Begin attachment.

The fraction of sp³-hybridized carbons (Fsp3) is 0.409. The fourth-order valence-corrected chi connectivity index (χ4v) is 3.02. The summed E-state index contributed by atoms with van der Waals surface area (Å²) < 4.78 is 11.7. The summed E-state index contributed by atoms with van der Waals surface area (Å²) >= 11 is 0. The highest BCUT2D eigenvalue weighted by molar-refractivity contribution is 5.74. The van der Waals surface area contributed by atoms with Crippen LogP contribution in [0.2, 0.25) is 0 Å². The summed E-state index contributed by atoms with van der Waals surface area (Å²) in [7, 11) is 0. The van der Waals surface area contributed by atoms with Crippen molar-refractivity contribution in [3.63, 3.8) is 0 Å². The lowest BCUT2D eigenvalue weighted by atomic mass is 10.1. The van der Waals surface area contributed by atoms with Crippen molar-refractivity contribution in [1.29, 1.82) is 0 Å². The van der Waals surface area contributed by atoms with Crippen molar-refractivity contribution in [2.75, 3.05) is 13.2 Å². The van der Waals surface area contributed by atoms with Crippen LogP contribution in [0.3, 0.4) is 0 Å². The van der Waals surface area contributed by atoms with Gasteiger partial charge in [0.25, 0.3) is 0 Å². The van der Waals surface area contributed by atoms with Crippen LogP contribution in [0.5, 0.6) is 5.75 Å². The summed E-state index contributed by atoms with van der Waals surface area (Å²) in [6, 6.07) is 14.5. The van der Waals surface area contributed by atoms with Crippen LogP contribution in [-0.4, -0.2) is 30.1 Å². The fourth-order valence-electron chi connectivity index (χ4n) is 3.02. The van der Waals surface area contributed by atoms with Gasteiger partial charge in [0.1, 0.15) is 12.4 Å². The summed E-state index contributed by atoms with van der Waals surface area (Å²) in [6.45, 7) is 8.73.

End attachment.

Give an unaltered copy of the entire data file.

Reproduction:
The fraction of sp³-hybridized carbons (Fsp3) is 0.409. The fourth-order valence-corrected chi connectivity index (χ4v) is 3.02. The summed E-state index contributed by atoms with van der Waals surface area (Å²) < 4.78 is 11.7. The summed E-state index contributed by atoms with van der Waals surface area (Å²) >= 11 is 0. The highest BCUT2D eigenvalue weighted by molar-refractivity contribution is 5.74. The van der Waals surface area contributed by atoms with Crippen LogP contribution in [0.2, 0.25) is 0 Å². The summed E-state index contributed by atoms with van der Waals surface area (Å²) in [7, 11) is 0. The van der Waals surface area contributed by atoms with Crippen molar-refractivity contribution in [3.63, 3.8) is 0 Å². The lowest BCUT2D eigenvalue weighted by atomic mass is 10.1. The van der Waals surface area contributed by atoms with Crippen molar-refractivity contribution in [1.29, 1.82) is 0 Å². The van der Waals surface area contributed by atoms with Crippen molar-refractivity contribution in [2.75, 3.05) is 13.2 Å². The van der Waals surface area contributed by atoms with Crippen LogP contribution in [0.3, 0.4) is 0 Å². The van der Waals surface area contributed by atoms with Gasteiger partial charge in [0.25, 0.3) is 0 Å². The van der Waals surface area contributed by atoms with Crippen LogP contribution in [0.5, 0.6) is 5.75 Å². The summed E-state index contributed by atoms with van der Waals surface area (Å²) in [6, 6.07) is 14.5. The van der Waals surface area contributed by atoms with Crippen LogP contribution in [-0.4, -0.2) is 30.1 Å². The fourth-order valence-electron chi connectivity index (χ4n) is 3.02. The van der Waals surface area contributed by atoms with Gasteiger partial charge in [0.1, 0.15) is 12.4 Å². The summed E-state index contributed by atoms with van der Waals surface area (Å²) in [6.45, 7) is 8.73.